Masked Men and Mutants: The Golden Age

Superheroes and comic books have been an important touchstone in my life since I saw Tim Burton’s Batman when I was not even five-years-old. From there I moved on the Bruce Timm’s Batman Animated Series and later to the mid-1990s X-Men cartoon. I grew up from a wee fangirl to an assistant manager of a comic shop when I left high school, where I stayed for nearly five years. This is where I eventually transitioned, surprised but pleased to find fellow nerds could readily accept someone growing tired of juggling dual identities.

The two managers of Lone Star Comics, back in 2008? Maybe?

During my years of slinging comics, it was non uncommon for me to give presentations about the history of comic books and their cultural relevance to American Arts. Comic Books, Cinema, and Jazz (among all other Black-Created “American” music styles), are some of the only American claims to cultural fame. And being American, comic books have an entangled history with many forms of our cultural expectations, as well as struggles against oppression.

From their birth, comics and their predecessors, pulp novels, were looked down upon for the people reading them (children, non-english fluent immigrants, and less-literate working class), which meant the views of people creating them weren’t much better. The comic book industry in its infancy mirrored many other problems in industries of that era. With little oversight or regulation, plagiarism and theft and non-payment for creators was extremely commonplace. Workers had little to no rights whatsoever about their creations or intellectual property. Writing for comics might be seen as a humble stepping stone to more lucrative copy work, but certainly not something any creator should actually aspire to.

A panel from Will Eisner’s “The Dreamer” a semi-autobiographical work about his early days in the Comic Book industry.

While this might have put off more socially privileged writers from joining the medium, it unwittingly created something of a haven (or maybe a trap) for minority writers who might not otherwise be able to get regular work. Black creators, Jewish creators, immigrant creators, women creators, communist creators, and queer creators all became the soul of American superheroes under the guise of “who cares it’s just harmless kids stuff”. They wrote about what they knew and experienced. They wrote about tenements and slum lords and wicked bosses and exploitation of the Little Man. And they created heroes who would listen to them and defend them. Perhaps the most notable example is a certain white-passing immigrant raised by Americans to believe that he too could stand for Truth, Justice, and the American Way, created by two young Jewish immigrants.

The cover page for Action Comics #1, the debut of Superman

In Part 2, I will begin discussing the intertwined history of queer subtext and comic books, starting with Masked Men and when staying in the closet was the noble thing to do.

Masked Men and Mutants: The Golden Age
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2017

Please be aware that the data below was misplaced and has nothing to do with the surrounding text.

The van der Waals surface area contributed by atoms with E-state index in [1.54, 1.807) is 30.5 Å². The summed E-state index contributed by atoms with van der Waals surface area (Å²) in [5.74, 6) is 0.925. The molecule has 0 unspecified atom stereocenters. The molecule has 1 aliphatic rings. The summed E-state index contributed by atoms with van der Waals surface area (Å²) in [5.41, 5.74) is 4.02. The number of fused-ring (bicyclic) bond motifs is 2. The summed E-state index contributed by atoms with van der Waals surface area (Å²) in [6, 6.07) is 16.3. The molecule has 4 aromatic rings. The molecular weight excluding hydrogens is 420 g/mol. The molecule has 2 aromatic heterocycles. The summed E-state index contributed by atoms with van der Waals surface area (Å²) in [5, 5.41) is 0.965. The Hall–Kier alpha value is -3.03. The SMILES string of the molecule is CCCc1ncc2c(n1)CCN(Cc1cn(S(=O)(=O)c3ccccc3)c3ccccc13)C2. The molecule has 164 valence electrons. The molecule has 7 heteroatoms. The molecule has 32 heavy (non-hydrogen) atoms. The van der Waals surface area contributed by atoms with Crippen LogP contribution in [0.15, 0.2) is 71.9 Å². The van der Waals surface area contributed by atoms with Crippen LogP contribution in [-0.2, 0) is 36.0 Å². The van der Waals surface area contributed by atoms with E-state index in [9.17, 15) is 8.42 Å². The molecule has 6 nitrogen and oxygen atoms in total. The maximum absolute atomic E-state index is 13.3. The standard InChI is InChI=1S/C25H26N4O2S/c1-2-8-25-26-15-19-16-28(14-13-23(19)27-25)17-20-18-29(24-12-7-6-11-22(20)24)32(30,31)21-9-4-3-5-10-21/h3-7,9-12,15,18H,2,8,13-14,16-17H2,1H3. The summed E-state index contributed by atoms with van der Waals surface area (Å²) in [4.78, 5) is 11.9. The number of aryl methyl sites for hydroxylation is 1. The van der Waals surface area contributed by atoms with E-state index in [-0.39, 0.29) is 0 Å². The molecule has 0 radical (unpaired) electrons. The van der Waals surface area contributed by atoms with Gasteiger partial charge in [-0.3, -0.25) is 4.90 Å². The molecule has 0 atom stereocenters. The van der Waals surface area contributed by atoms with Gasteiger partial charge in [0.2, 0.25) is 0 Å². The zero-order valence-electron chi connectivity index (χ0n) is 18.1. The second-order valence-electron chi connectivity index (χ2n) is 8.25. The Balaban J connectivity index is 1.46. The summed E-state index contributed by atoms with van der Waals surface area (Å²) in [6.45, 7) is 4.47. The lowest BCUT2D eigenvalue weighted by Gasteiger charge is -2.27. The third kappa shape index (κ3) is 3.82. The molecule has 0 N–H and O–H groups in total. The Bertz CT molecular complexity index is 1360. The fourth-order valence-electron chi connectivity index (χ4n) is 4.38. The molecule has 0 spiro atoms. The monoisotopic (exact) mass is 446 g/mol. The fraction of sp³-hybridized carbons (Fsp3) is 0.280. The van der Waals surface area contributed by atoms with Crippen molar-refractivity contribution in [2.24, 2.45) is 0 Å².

I’ve had a rough year.

I realize we all have.

I’ve survived toxic relationships, abusive situations, and physical recoveries. I’ve witnessed political despair, queer-antagonistic massacres, and state brutality with the rest of the world.

However I also got a new nephew and started antidepressants for the first time, and I have even started to become active in queerlesque and found the time and space to develop other new talents and hobbies. (Such as renovating tiny houses for plastic people.) Despite the struggles, there were also small comforts. Time makes fools of us all. Perhaps especially the worst of times.

I primarily focused on survival in 2016, rather than living. Which is one of the reasons my writing has dribbled to a stop in my usual history of being a somewhat reliable, if not prolific, writer. When struggling with self-worth and executive function, it can be hard to believe my voice or my words have any reason to exist. That anyone would want to read what I have to say. This is a lifetime struggle for me as a writer, an activist, and a person fighting for their right to exist in a hostile environment. But this is a time for marginalized voices to speak out and create, not yield.

I realize that new year resolutions, and apparently even the concept of breaking time into manageable-socially-agreed-upon yearly increments, has fallen out of favor recently. But I want to do everything I can to not just survive 2017, but to fight for the space for myself and people like me to create. To communicate. To share thoughts and frivolity and pain and questions and observations. I will not let the antagonists of the world restrict my creativity.

So I’m promising myself and my readers that this year will have a lot more angry rants. A lot more queer dystopian escape fantasy. A lot more retorts to poor representation. A lot more snark. A lot more outrage. I do this with the trust that those who wish to read my writing will do so, and others will see themselves out.

Like many of you I am still tender. I am still recovering. I am still grieving.

But I am here with you now. And I promise to be with you more in the coming year.

2017